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  • Author: Mirette F. Mabrouk, Stefanie A. Hausheer
  • Publication Date: 02-2014
  • Content Type: Working Paper
  • Institution: Atlantic Council
  • Abstract: Three years after the citizens of Egypt, Libya, Tunisia, and Yemen took to the streets demanding freedom, dignity, and greater economic opportunity, they are struggling with a harsh reality: political change is a slow, painful process. In many cases, the goals of the revolutions are far from being realized. Yet despite the lack of momentum—and in some cases, notable setbacks—there is a recognition that the wall of fear has been broken. This profound shift means that citizens in these countries will continue to demand basic freedoms and more accountable governments that deliver for their people.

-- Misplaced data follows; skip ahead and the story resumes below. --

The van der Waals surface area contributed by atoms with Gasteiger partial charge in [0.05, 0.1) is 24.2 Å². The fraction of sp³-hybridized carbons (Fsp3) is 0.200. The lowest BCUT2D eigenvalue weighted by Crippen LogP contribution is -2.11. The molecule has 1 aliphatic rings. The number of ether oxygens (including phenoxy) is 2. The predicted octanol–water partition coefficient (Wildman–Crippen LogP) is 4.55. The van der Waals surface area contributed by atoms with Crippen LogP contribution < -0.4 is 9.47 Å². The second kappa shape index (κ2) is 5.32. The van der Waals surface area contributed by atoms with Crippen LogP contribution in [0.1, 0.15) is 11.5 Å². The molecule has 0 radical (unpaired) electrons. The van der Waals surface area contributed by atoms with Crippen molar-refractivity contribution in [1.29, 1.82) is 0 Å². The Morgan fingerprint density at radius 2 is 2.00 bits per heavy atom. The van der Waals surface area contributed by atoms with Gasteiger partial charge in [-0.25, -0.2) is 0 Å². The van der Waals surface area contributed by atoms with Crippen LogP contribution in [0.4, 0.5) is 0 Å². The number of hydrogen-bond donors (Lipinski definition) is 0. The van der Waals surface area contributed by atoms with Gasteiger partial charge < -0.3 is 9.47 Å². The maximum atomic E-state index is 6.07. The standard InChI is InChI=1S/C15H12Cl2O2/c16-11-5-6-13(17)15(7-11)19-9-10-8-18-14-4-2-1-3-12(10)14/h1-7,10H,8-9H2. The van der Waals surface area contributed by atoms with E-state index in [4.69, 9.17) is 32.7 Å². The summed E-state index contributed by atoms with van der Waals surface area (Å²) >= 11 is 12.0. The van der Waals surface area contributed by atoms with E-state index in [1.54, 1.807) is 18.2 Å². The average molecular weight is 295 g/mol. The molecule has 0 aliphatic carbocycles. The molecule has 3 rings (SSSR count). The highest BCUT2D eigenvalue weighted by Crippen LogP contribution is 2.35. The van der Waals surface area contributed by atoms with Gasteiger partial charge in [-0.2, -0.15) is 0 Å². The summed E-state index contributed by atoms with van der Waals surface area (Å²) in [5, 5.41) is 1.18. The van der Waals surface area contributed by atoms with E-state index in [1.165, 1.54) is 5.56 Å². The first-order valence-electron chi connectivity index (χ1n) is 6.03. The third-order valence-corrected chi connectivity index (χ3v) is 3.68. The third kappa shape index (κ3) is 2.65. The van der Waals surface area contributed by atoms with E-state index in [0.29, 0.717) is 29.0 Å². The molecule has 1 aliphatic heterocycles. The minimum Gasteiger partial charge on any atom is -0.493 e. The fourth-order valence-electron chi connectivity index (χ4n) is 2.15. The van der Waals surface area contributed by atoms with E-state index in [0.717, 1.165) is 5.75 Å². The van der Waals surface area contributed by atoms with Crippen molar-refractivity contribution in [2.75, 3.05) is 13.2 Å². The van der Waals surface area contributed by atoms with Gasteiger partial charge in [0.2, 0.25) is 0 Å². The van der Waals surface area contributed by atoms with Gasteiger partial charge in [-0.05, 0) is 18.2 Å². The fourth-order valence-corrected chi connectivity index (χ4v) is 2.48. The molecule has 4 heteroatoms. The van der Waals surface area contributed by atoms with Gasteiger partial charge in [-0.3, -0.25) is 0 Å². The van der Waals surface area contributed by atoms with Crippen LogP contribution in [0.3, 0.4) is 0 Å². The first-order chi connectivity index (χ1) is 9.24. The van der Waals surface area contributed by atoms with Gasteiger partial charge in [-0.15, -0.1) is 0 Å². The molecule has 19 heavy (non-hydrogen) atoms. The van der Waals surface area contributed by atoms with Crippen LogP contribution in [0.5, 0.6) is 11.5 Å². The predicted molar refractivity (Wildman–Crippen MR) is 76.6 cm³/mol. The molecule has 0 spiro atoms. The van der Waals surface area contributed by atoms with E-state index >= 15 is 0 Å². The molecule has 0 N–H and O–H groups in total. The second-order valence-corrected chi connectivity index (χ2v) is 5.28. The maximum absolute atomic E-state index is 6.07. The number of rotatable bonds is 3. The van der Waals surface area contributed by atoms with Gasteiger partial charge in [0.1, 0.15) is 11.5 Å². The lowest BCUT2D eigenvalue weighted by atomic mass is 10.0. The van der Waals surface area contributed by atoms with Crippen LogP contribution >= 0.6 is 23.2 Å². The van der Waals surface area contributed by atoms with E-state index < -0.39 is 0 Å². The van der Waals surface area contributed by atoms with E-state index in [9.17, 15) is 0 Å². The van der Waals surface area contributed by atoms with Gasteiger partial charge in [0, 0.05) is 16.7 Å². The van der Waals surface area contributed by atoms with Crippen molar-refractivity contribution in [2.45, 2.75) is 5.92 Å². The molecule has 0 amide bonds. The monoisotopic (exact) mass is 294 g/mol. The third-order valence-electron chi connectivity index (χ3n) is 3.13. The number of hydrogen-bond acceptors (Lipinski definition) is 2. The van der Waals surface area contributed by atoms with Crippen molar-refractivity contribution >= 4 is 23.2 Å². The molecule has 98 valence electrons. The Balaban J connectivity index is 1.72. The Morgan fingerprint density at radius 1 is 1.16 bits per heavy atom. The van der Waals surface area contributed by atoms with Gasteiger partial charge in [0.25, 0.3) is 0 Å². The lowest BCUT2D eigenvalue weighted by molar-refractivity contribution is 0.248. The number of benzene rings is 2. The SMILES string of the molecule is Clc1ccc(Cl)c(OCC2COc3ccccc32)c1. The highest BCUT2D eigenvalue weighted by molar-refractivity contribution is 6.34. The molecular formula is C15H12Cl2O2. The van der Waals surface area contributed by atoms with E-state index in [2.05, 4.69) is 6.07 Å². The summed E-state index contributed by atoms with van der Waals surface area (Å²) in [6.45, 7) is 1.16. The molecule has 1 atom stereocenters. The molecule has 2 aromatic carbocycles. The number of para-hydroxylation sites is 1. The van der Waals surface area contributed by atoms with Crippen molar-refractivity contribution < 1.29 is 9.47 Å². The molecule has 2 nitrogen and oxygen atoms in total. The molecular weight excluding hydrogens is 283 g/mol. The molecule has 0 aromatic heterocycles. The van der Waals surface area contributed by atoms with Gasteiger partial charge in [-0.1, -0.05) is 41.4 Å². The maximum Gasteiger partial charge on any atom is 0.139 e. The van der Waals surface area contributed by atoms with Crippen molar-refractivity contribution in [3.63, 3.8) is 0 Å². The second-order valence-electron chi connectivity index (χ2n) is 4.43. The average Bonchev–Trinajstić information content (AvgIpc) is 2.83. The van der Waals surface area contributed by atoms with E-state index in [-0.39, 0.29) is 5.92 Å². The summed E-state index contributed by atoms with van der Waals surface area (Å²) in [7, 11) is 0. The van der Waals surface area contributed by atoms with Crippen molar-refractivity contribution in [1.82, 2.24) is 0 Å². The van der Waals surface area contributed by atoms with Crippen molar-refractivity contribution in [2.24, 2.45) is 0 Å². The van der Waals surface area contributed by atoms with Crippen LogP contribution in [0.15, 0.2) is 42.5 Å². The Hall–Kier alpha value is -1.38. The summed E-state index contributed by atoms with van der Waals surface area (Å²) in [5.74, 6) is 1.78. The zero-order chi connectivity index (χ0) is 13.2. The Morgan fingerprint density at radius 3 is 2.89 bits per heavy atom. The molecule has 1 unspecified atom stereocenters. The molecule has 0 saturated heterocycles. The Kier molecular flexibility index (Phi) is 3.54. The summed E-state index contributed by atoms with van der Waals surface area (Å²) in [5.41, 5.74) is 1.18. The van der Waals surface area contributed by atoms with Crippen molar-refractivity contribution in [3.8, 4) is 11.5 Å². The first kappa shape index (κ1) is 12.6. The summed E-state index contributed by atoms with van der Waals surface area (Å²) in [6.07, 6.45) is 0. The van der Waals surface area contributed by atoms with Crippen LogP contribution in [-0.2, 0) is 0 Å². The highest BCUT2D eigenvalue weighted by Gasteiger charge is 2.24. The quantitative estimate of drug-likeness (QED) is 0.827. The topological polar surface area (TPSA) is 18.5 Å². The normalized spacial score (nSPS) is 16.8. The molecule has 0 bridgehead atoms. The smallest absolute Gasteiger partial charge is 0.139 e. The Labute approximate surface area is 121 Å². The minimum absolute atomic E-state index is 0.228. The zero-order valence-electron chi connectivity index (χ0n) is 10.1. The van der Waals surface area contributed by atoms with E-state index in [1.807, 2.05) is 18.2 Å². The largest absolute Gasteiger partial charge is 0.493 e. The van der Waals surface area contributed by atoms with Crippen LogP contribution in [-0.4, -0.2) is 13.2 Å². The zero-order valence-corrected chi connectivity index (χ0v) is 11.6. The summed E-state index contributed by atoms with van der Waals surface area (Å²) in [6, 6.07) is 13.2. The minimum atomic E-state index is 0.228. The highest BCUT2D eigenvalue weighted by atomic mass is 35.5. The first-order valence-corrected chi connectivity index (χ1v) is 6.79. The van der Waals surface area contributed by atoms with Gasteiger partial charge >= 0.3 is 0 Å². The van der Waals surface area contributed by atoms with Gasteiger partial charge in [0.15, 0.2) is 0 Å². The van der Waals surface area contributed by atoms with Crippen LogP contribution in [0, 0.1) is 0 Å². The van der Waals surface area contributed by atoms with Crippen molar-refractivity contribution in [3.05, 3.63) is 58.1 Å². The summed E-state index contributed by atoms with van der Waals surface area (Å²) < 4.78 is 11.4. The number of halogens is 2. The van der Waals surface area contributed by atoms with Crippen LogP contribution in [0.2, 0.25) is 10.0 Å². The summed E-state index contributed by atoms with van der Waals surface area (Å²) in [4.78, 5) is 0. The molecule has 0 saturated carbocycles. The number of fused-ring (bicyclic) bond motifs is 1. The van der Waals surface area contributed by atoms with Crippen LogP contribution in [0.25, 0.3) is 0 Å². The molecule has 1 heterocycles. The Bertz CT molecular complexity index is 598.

• Topic: Democratization, Human Rights, Human Welfare, Social Movement
  • Political Geography: Middle East, Libya, Yemen, Egypt, Tunisia
  • Author: Blythe Lyons
  • Publication Date: 05-2014
  • Content Type: Working Paper
  • Institution: Atlantic Council
  • Abstract: US national security is enhanced by energy security. The United States is enjoying a unique opportunity to bolster its energy security by increasing domestic production of oil and gas resources. The recent explosion in domestic unconventional production will allow an expanded bandwidth of US responses to the turmoil in the Middle East and Europe. If further exploited, the move toward energy self-sufficiency also gives the United States a cushion to reassess its global strategic policies. Expanding the domestic resource base further provides the United States with an industrial advantage in global commerce.